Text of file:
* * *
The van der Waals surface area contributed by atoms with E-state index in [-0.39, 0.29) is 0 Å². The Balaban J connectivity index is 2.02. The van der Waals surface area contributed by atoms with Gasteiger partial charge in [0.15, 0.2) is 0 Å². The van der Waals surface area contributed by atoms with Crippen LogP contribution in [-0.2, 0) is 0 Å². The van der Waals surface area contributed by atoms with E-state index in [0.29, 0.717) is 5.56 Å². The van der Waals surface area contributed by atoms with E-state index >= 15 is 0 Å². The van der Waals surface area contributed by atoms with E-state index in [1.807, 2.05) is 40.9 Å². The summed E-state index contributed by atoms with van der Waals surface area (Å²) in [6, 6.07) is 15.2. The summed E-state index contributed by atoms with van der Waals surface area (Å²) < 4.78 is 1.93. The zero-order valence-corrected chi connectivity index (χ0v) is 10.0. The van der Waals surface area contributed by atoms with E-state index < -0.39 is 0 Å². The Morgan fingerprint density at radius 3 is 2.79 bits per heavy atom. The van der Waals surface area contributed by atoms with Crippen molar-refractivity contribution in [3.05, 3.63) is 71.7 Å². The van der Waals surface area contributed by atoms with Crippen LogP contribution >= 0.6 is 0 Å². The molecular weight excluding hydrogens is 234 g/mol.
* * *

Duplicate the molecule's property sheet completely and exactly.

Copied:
The van der Waals surface area contributed by atoms with E-state index in [-0.39, 0.29) is 0 Å². The Balaban J connectivity index is 2.02. The van der Waals surface area contributed by atoms with Gasteiger partial charge in [0.15, 0.2) is 0 Å². The van der Waals surface area contributed by atoms with Crippen LogP contribution in [-0.2, 0) is 0 Å². The van der Waals surface area contributed by atoms with E-state index in [0.29, 0.717) is 5.56 Å². The van der Waals surface area contributed by atoms with E-state index >= 15 is 0 Å². The van der Waals surface area contributed by atoms with E-state index in [1.807, 2.05) is 40.9 Å². The summed E-state index contributed by atoms with van der Waals surface area (Å²) in [6, 6.07) is 15.2. The summed E-state index contributed by atoms with van der Waals surface area (Å²) < 4.78 is 1.93. The zero-order valence-corrected chi connectivity index (χ0v) is 10.0. The van der Waals surface area contributed by atoms with E-state index < -0.39 is 0 Å². The Morgan fingerprint density at radius 3 is 2.79 bits per heavy atom. The van der Waals surface area contributed by atoms with Crippen molar-refractivity contribution in [3.05, 3.63) is 71.7 Å². The van der Waals surface area contributed by atoms with Crippen LogP contribution >= 0.6 is 0 Å². The molecular weight excluding hydrogens is 234 g/mol.